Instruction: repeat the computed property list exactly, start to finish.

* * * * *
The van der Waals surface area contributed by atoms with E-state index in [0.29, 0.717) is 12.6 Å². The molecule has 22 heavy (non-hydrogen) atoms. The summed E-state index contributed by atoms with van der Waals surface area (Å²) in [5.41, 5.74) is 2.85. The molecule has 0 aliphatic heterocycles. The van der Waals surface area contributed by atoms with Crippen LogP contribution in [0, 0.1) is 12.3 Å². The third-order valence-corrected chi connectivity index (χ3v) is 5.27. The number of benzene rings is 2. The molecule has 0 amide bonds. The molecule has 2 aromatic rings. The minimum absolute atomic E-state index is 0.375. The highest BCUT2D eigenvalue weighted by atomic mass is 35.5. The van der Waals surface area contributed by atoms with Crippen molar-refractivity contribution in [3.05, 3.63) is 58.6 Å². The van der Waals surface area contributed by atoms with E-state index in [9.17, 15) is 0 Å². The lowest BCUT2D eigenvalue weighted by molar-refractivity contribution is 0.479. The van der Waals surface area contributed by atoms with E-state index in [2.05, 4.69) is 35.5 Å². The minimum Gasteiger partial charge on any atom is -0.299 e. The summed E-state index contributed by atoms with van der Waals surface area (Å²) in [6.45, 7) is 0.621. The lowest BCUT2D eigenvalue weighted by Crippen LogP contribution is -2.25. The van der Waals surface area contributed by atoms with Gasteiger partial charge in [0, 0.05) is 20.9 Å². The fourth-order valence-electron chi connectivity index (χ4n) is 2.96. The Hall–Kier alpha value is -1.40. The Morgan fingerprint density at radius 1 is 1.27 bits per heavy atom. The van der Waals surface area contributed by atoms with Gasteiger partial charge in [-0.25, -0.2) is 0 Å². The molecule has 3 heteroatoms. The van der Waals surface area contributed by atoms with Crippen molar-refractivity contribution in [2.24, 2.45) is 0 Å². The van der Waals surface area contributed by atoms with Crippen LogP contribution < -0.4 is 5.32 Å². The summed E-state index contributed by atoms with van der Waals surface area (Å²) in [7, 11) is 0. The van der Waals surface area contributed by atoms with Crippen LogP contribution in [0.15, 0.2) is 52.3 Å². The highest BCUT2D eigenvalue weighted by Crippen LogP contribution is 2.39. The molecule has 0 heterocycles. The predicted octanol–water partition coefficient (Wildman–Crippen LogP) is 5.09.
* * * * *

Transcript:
The van der Waals surface area contributed by atoms with E-state index in [0.29, 0.717) is 12.6 Å². The molecule has 22 heavy (non-hydrogen) atoms. The summed E-state index contributed by atoms with van der Waals surface area (Å²) in [5.41, 5.74) is 2.85. The molecule has 0 aliphatic heterocycles. The van der Waals surface area contributed by atoms with Crippen LogP contribution in [0, 0.1) is 12.3 Å². The third-order valence-corrected chi connectivity index (χ3v) is 5.27. The number of benzene rings is 2. The molecule has 0 amide bonds. The molecule has 2 aromatic rings. The minimum absolute atomic E-state index is 0.375. The highest BCUT2D eigenvalue weighted by atomic mass is 35.5. The van der Waals surface area contributed by atoms with Crippen molar-refractivity contribution in [3.05, 3.63) is 58.6 Å². The van der Waals surface area contributed by atoms with E-state index in [9.17, 15) is 0 Å². The lowest BCUT2D eigenvalue weighted by molar-refractivity contribution is 0.479. The van der Waals surface area contributed by atoms with E-state index in [2.05, 4.69) is 35.5 Å². The minimum Gasteiger partial charge on any atom is -0.299 e. The summed E-state index contributed by atoms with van der Waals surface area (Å²) in [6.45, 7) is 0.621. The lowest BCUT2D eigenvalue weighted by Crippen LogP contribution is -2.25. The van der Waals surface area contributed by atoms with Gasteiger partial charge in [0, 0.05) is 20.9 Å². The fourth-order valence-electron chi connectivity index (χ4n) is 2.96. The Hall–Kier alpha value is -1.40. The Morgan fingerprint density at radius 1 is 1.27 bits per heavy atom. The van der Waals surface area contributed by atoms with Gasteiger partial charge in [-0.25, -0.2) is 0 Å². The molecule has 3 heteroatoms. The van der Waals surface area contributed by atoms with Crippen molar-refractivity contribution in [2.24, 2.45) is 0 Å². The van der Waals surface area contributed by atoms with Crippen LogP contribution < -0.4 is 5.32 Å². The summed E-state index contributed by atoms with van der Waals surface area (Å²) in [7, 11) is 0. The van der Waals surface area contributed by atoms with Crippen LogP contribution in [0.15, 0.2) is 52.3 Å². The highest BCUT2D eigenvalue weighted by Crippen LogP contribution is 2.39. The molecule has 0 heterocycles. The predicted octanol–water partition coefficient (Wildman–Crippen LogP) is 5.09.